2 Soviet Newspapers Dispute Critics of Russia’s Treatment of Jewish Citizens
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2 Soviet Newspapers Dispute Critics of Russia’s Treatment of Jewish Citizens

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The two leading Soviet newspapers have taken issue with critics of Russia’s treatment of its Jewish citizens. Grigori Plotkin, writing in the Communist Party organ Pravda, claimed that anti-Semitism was eliminated in the Soviet Union 52 years ago in the October revolution. Izvestia, the Government newspaper, said that Soviet policy permitted Jews to re-unite with relatives abroad although it virtually ruled out emigration by other Jews or Soviet citizens generally.

The articles in both newspapers replied to charges made by Israel and by Jews in other countries that the Kremlin deliberately suppresses Jewish cultural and religious life in the USSR in violation of the Soviet Constitution.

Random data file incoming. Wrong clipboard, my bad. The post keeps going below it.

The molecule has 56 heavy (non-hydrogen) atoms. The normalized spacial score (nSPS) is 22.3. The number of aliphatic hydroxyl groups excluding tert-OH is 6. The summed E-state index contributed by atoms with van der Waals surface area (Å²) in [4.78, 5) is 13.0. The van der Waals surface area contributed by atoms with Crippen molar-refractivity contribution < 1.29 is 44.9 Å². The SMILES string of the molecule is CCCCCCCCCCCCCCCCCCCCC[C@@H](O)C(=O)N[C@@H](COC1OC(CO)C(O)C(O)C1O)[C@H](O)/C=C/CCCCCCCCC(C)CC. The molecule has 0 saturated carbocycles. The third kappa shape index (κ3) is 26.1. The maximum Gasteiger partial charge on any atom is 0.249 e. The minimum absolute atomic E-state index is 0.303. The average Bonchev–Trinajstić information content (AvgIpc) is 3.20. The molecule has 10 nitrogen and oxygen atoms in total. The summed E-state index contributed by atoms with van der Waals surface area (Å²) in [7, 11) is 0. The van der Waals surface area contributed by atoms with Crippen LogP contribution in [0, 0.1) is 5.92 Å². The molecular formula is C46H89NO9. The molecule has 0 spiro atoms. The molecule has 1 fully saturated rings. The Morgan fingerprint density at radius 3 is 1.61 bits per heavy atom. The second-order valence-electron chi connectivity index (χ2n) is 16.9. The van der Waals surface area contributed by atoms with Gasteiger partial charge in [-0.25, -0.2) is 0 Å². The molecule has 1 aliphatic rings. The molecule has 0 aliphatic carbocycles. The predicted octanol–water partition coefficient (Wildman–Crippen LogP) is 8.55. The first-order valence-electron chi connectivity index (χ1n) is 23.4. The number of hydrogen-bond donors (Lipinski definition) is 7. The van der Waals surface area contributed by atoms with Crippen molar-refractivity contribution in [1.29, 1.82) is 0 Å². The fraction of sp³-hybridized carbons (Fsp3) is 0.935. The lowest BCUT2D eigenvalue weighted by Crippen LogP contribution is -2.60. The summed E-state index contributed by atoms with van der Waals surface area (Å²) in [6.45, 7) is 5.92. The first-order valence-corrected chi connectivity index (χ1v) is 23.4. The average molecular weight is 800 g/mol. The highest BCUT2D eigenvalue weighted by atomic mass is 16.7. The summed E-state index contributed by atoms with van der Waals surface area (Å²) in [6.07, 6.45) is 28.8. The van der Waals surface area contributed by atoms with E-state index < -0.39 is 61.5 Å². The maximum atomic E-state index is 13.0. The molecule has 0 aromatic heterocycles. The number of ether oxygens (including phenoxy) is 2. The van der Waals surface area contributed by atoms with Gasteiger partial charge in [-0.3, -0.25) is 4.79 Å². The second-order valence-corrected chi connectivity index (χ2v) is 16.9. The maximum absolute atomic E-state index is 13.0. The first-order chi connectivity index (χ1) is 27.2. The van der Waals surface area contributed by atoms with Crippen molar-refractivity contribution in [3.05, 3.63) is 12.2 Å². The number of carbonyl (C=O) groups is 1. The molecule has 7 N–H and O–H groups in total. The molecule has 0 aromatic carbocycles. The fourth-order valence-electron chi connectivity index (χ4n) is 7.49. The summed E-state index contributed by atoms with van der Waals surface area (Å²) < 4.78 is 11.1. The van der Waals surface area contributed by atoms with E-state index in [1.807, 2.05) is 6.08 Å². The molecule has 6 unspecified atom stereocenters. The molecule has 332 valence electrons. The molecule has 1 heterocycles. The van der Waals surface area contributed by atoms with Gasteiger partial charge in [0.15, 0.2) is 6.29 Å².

“In principle, Soviet law decides the question of the exit of those wishing to emigrate with maximum democracy,” the Pravda article said. “When some Soviet Jews wish to leave the USSR and join their relatives abroad, including Israel, they have received permission,” the paper said. It acknowledged that the process of emigration to Israel has been “complicated” since Moscow broke off diplomatic relations with Israel during the Six-Day War. An applicant for emigration must submit a certified letter from a close relative in Israel inviting him. If the exit permit is granted, the immigrant must obtain the necessary documents from the Netherlands Embassy which has handled Israeli affairs in Moscow since June, 1967.

Izvestia accused Israel of not really being interested in re-uniting families but in bringing in Jews for the labor force and “cannon fodder.” The article was signed by L. Berenshtein, a historian, and M. Fridel, a journalist, both Jewish type names. They claimed that Soviet Jews “more decisively than the Jews of America and Western Europe reject the Zionist nonsense and answer it with deep contempt.”

The Pravda article claimed that “Zionist leaders” wanted a “Jewish problem” to exist in the Soviet Union for their own purposes. The writer said that any manifestation of anti-Semitism in the USSR was punishable by Soviet law.

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